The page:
MOT rule changes: 20 May 2018
From 20th May 2018 the MOT test will be changed to detect new defect types and apply stricter rules for diesel cars. Vehicles over 40 years old could also be exempt from the annual MOT. The change will affect cars, vans, motorcycles and other light passenger vehicles.

What does this mean for you?
The MOT will use a new style of certificate, illustrating very clearly the defects. These defects are categorised in a new way to help the owner understand the actions they need to take or monitor to maintain the vehicle.

The MOT categories:

Item resultWhat it means about the itemHow it affects your MOT resultWhat should you do?
DangerousA direct and immediate risk to road safety or has a serious impact on the environment.FailDo not drive the vehicle until it’s been repaired. 
MajorIt may affect the vehicle’s safety, put other road users at risk or have an impact on the environment.FailRepair it immediately.
MinorNo significant effect on the safety of the vehicle or impact on the environment.PassRepair as soon as possible.
AdvisoryIt could become more serious in the future.PassMonitor and repair it if necessary.
PassIt meets the minimum legal standard.PassMake sure it continues to meet the standard.

Together with making the test results easier to understand for the owner, new items will be tested in the MOT, including:

  • If tyres are obviously underinflated
  • If the brake fluid has been contaminated
  • For fluid leaks posing an environmental risk
  • Brake pad warning lights and if brake pads or discs are missing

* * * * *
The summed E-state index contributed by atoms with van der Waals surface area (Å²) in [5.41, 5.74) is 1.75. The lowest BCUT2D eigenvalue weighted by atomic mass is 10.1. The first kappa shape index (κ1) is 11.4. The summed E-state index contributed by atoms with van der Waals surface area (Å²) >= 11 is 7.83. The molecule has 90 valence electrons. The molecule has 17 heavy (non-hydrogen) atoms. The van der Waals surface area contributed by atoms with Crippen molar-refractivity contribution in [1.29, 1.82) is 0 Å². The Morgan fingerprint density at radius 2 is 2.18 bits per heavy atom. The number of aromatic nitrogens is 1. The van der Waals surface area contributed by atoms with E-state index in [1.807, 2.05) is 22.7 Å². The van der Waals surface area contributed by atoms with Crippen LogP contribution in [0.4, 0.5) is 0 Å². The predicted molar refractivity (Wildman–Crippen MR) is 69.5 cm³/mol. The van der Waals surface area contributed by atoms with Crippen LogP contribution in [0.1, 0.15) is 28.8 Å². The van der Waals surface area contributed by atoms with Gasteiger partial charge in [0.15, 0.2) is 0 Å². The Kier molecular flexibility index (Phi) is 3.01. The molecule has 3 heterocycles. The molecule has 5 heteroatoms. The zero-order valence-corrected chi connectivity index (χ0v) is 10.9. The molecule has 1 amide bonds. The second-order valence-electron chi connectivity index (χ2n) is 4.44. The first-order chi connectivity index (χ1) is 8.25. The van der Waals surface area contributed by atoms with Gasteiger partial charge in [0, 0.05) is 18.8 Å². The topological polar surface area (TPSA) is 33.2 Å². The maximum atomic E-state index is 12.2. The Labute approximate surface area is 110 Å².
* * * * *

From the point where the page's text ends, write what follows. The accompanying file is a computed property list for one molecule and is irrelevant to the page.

• Reversing lights on vehicles first used from 1 September 2009
  • Headlight washers on vehicles first used from 1 September 2009 (if they have them)
  • Daytime running lights on vehicles first used from 1 March 2018 (most of these vehicles will have their first MOT in 2021 when they’re 3 years old)

There will be other smaller changes to how some items are checked. Your Robinsons Motor Group MOT centre will be able to tell you about these.


Did you know?



Blown light bulbs, worn out windscreen wipers and tyres with too little tread depth account for nearly 50% of failures, so it’s well worth checking these areas before taking your car for its MOT.


Stricter rules for diesel car emissions

There will be stricter limits for emissions from diesel cars with a diesel particulate filter (DPF). A DPF captures and stores exhaust soot to reduce emissions from diesel cars. You can simply check your car’s handbook if you don’t know if your car has a DPF.

Your vehicle will get a major fault if the MOT tester:

  • Can see smoke of any colour coming from the exhaust
  • Finds evidence that the DPF has been tampered with

Some vehicles over 40 years old won’t need an MOT

Cars, vans, motorcycles and other light passenger vehicles won’t need to have an MOT if they’re over 40 years old and have not been substantially changed, see Gov.UK for more info. At the moment, only vehicles first built before 1960 are exempt from needing an MOT.

When the rules change on 20 May 2018, vehicles won’t need an MOT from the 40th anniversary of when they were registered. You can check the date the vehicle was registered online.


More information

  • The maximum fees MOT centres can charge won’t change.
  • In January 2018, the government decided to keep the age a vehicle needs its first MOT at 3 years, rather than extend it to 4 years.
  • You can get a free MOT reminder by text message or email a month before your MOT is due.
  • You can be fined up to £1,000 for driving a vehicle without a valid MOT

Receive reminders from Gov.UK